Instagram, YouTube and Facebook could be fined millions over harmful content

The UK's crackdown on toxic online content will soon mean fines, restrictions or suspensions for tech companies that fail to take action.

Katie Collins Senior European Correspondent
Katie a UK-based news reporter and features writer. Officially, she is CNET's European correspondent, covering tech policy and Big Tech in the EU and UK. Unofficially, she serves as CNET's Taylor Swift correspondent. You can also find her writing about tech for good, ethics and human rights, the climate crisis, robots, travel and digital culture. She was once described a "living synth" by London's Evening Standard for having a microchip injected into her hand.
Katie Collins
2 min read

The UK is taking action against toxic online content.

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Instagram , Facebook and YouTube could face huge fines for failing to remove toxic online videos as part of a crackdown by the UK government on harmful social media content. The government said on Monday that under new rules due to be introduced next year, tech companies would have to pay up to 5% of their revenue or even face restriction or suspension of services if they fail to remove content.

The government will appoint telecoms and broadcasting regulator Ofcom to ensure that social media platforms are preventing the spread of content that includes or promotes violence, child abuse or pornography. The watchdog will take charge of policing social media from Sept. 19, 2020, as an interim measure, ahead of a "super-regulator" being appointed to govern harmful content on the internet.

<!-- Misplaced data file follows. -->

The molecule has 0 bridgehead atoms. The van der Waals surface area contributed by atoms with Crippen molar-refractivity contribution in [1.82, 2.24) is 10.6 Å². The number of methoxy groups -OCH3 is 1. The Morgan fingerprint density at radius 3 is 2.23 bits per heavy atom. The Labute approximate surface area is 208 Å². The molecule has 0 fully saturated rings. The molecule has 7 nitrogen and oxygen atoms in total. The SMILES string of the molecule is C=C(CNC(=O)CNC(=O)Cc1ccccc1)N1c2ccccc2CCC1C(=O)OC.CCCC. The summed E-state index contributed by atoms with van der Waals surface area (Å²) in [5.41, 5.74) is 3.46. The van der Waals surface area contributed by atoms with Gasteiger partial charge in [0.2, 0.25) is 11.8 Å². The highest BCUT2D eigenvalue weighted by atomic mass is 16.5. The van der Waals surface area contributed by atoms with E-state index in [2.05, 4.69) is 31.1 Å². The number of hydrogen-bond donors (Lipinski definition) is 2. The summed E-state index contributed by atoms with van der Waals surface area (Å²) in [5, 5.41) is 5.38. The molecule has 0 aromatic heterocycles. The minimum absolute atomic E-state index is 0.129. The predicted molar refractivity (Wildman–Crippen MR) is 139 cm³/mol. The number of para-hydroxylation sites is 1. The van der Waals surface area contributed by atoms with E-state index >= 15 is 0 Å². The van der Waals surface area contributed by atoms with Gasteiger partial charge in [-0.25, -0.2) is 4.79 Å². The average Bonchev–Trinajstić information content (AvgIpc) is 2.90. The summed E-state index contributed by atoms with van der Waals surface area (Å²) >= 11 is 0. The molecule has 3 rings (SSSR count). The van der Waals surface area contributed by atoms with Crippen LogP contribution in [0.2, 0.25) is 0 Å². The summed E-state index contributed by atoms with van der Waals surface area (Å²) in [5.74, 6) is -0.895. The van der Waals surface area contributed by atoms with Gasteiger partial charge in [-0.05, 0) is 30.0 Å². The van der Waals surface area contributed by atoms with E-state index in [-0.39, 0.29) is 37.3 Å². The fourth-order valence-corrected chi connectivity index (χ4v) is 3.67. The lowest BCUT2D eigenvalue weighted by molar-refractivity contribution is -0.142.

"These new rules are an important first step in regulating video-sharing online, and we'll work closely with the Government to implement them," said an Ofcom spokesman in a statement. "We also support plans to go further and legislate for a wider set of protections, including a duty of care for online companies towards their users."

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Harmful online content has been around as long as the internet itself, but the growth of social media has increasingly raised questions about whether online platforms are doing enough to tackle the problem. In the UK, the conversation picked up pace following the 2017 suicide of 14-year-old Molly Russell, who had been using Instagram to view self-harm imagery.

In April of this year the government announced it would unleash the world's first independent regulator to keep social media companies in check, following the publication of the Digital, Culture, Media and Sport Committee's whitepaper on online dangers. The requirements will not only apply to tech titans such as YouTube, but to file-hosting sites, online forums, messaging services and search engines. But with Silicon Valley giants boasting annual revenue in the multiple billions, it is these companies that could also take the biggest hits if they are issued with fines.

According to the Telegraph, the new rules were quietly given the green light earlier this summer, and will be consulted on this summer before being signed off by Parliament. Their implementation has been enabled by an EU directive that extends regulation of TV and video-on-demand services to also include video-sharing platforms.

"We urge Government to take a balanced and proportionate approach and ensure that the implementation is consistent with its wider approach to Online Harms," said Antony Walker, deputy CEO of industry body TechUK, in a statement. "Key to achieving this will be clear and precise definitions across the board, and a proportionate sanctions and compliance regime."

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